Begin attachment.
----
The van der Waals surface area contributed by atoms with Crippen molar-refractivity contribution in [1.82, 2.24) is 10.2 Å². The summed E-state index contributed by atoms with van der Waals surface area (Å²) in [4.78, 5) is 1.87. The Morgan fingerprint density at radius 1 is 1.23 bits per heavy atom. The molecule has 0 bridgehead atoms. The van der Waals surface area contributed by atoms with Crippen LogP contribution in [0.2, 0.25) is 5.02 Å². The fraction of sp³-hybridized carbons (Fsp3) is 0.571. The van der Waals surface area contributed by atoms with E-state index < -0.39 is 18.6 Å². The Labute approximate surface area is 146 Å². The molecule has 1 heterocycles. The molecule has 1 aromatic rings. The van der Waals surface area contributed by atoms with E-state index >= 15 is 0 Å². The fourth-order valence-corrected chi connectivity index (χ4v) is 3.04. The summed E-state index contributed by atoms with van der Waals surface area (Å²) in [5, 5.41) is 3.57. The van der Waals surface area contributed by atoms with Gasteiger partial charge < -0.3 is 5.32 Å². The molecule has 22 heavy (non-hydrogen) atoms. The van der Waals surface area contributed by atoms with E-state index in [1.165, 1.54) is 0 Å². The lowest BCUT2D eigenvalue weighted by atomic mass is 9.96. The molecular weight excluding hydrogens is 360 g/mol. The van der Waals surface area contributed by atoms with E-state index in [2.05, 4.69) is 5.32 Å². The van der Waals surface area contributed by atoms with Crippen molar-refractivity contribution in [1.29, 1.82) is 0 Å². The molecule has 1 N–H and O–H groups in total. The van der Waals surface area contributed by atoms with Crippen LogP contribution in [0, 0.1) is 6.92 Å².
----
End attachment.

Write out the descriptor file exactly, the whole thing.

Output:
The van der Waals surface area contributed by atoms with Crippen molar-refractivity contribution in [1.82, 2.24) is 10.2 Å². The summed E-state index contributed by atoms with van der Waals surface area (Å²) in [4.78, 5) is 1.87. The Morgan fingerprint density at radius 1 is 1.23 bits per heavy atom. The molecule has 0 bridgehead atoms. The van der Waals surface area contributed by atoms with Crippen LogP contribution in [0.2, 0.25) is 5.02 Å². The fraction of sp³-hybridized carbons (Fsp3) is 0.571. The van der Waals surface area contributed by atoms with E-state index < -0.39 is 18.6 Å². The Labute approximate surface area is 146 Å². The molecule has 1 heterocycles. The molecule has 1 aromatic rings. The van der Waals surface area contributed by atoms with E-state index >= 15 is 0 Å². The fourth-order valence-corrected chi connectivity index (χ4v) is 3.04. The summed E-state index contributed by atoms with van der Waals surface area (Å²) in [5, 5.41) is 3.57. The van der Waals surface area contributed by atoms with Gasteiger partial charge < -0.3 is 5.32 Å². The molecule has 22 heavy (non-hydrogen) atoms. The van der Waals surface area contributed by atoms with E-state index in [1.165, 1.54) is 0 Å². The lowest BCUT2D eigenvalue weighted by atomic mass is 9.96. The molecular weight excluding hydrogens is 360 g/mol. The van der Waals surface area contributed by atoms with E-state index in [2.05, 4.69) is 5.32 Å². The van der Waals surface area contributed by atoms with Crippen molar-refractivity contribution in [1.29, 1.82) is 0 Å². The molecule has 1 N–H and O–H groups in total. The van der Waals surface area contributed by atoms with Crippen LogP contribution in [0, 0.1) is 6.92 Å².